The first step in trying to recognise words on a page is to obtain a good back and white representation of the colour original. Typically what you get with manuscript images, once you follow the standard binarisation techniques (like Sauvola's) is that thin pen-strokes disappear and the writing breaks up. This makes recognition of lines and words very difficult. Here's part of the Brewster journal (Biodiversity Heritage Library) rendered using the Ocropus toolset:
As you can see, the thin pen-strokes have broken up and the text is difficult to read. But then I realised that the information about these thin strokes was still in the original greyscale image. By comparing the local broken-characters with that I should be able to extend them so long as they were darker than the local pixel density. For this to work I had to create several copies of the image:
- A gaussian blurred version of the original greyscale, with a blur radius of 1/80th of the image height.
- The greyscale image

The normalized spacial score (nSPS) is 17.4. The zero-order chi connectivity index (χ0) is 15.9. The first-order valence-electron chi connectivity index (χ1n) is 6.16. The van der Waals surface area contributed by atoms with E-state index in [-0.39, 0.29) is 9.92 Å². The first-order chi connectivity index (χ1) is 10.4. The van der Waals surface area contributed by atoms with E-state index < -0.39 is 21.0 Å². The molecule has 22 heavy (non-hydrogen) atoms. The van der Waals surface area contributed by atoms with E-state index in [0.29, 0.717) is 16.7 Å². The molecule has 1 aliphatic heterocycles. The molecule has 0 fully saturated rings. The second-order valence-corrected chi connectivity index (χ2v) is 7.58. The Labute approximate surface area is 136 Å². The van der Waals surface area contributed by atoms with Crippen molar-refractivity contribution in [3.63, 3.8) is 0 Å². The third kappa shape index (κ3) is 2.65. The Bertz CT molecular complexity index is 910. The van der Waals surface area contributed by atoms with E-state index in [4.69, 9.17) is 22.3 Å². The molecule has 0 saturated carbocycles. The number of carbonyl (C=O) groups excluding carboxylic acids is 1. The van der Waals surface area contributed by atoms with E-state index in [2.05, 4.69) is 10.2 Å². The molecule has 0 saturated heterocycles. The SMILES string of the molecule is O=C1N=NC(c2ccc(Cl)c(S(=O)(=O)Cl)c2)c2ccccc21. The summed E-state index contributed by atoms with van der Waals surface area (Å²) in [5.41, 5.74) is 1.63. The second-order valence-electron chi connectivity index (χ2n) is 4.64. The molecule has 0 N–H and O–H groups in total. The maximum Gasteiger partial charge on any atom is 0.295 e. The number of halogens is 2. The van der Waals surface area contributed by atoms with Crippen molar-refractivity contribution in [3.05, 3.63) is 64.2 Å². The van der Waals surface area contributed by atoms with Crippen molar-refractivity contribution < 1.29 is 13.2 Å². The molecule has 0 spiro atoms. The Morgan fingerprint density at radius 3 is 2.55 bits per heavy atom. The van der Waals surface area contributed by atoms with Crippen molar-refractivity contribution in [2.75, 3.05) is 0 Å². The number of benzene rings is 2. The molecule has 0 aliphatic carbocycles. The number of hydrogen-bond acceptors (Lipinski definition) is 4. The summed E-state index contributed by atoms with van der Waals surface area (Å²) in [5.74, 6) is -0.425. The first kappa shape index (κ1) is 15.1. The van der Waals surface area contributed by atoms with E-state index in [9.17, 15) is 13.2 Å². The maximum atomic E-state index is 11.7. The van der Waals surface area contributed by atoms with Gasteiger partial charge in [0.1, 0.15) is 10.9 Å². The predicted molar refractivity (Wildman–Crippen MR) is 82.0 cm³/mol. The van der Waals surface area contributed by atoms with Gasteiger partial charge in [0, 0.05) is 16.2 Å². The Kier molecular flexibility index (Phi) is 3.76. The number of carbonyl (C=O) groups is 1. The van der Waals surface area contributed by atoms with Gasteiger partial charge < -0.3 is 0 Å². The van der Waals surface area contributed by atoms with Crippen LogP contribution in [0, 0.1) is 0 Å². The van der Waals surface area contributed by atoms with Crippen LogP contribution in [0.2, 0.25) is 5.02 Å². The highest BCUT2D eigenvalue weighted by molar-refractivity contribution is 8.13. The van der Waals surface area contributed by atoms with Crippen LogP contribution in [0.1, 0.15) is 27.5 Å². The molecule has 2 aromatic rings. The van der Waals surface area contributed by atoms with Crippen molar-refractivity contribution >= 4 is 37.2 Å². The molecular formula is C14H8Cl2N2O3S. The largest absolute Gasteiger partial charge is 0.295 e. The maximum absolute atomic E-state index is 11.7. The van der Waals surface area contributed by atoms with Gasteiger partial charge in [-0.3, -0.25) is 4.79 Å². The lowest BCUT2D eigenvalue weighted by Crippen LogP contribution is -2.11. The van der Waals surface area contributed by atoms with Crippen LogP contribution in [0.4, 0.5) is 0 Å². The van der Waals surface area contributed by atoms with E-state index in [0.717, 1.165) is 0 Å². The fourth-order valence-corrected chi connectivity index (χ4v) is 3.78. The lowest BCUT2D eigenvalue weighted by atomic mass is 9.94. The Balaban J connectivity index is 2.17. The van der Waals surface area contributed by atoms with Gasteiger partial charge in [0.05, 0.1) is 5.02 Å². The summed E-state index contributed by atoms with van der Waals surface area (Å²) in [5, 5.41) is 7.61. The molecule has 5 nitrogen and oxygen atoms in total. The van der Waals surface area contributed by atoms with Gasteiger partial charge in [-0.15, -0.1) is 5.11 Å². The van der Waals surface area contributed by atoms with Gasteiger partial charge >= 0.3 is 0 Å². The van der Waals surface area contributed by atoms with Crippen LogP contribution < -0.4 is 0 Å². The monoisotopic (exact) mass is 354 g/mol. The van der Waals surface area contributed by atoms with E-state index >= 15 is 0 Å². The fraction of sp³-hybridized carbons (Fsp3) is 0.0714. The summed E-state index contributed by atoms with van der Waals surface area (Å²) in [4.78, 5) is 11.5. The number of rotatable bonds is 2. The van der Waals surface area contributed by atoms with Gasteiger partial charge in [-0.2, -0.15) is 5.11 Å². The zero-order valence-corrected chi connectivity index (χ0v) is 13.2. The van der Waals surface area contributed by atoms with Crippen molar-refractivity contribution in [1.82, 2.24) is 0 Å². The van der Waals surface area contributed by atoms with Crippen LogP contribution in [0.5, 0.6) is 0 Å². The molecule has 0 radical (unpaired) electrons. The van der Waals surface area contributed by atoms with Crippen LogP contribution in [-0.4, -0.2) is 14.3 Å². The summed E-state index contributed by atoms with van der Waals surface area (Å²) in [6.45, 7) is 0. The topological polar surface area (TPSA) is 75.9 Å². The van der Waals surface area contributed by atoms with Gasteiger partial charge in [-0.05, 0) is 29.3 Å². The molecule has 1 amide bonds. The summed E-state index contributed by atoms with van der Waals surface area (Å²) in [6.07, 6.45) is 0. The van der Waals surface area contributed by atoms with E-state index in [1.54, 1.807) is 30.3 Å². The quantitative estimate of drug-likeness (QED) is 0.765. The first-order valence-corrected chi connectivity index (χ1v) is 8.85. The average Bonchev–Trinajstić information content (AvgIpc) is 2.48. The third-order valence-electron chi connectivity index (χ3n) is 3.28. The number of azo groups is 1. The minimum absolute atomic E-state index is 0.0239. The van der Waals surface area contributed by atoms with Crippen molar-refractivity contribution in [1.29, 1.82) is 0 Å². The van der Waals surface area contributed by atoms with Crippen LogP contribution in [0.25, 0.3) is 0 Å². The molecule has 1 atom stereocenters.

- The regular binarised image
- A mask, generated by blurring the binarised image, and rendering all the blurred pixels as pure black
By examining each pixel in 3. if it was black I recomputed the "blob" of connected pixels directly from the greyscale image at the same coordinates. To decide whether it should be black or white I used the value at the same coordinates in 1, which is effectively the local average pixel value. Since text and background will be included in the calculation the average at each point is likely to be somewhat higher than the background density, so any pixels at least that dark and in the vicinity of the originally recognised text are very likely to be the missing fragments of letters. Judge for yourself:
To stop this extension bleeding into the surrounding parts of the greyscale image I used a mask to restrict how far the local extensions would go. The blur radius I used was 1/200th of the image height. I've tried it on printed books, typescripts and manuscripts and it seems to work quite well. The beauty of this is how simple it is: no machine learning, no fancy transformations. The small lines under the words could be removed by a blue-filter on the original colour image. But I'm only interested in word-recognition, not recognition of letters, so mostly these lines do no damage.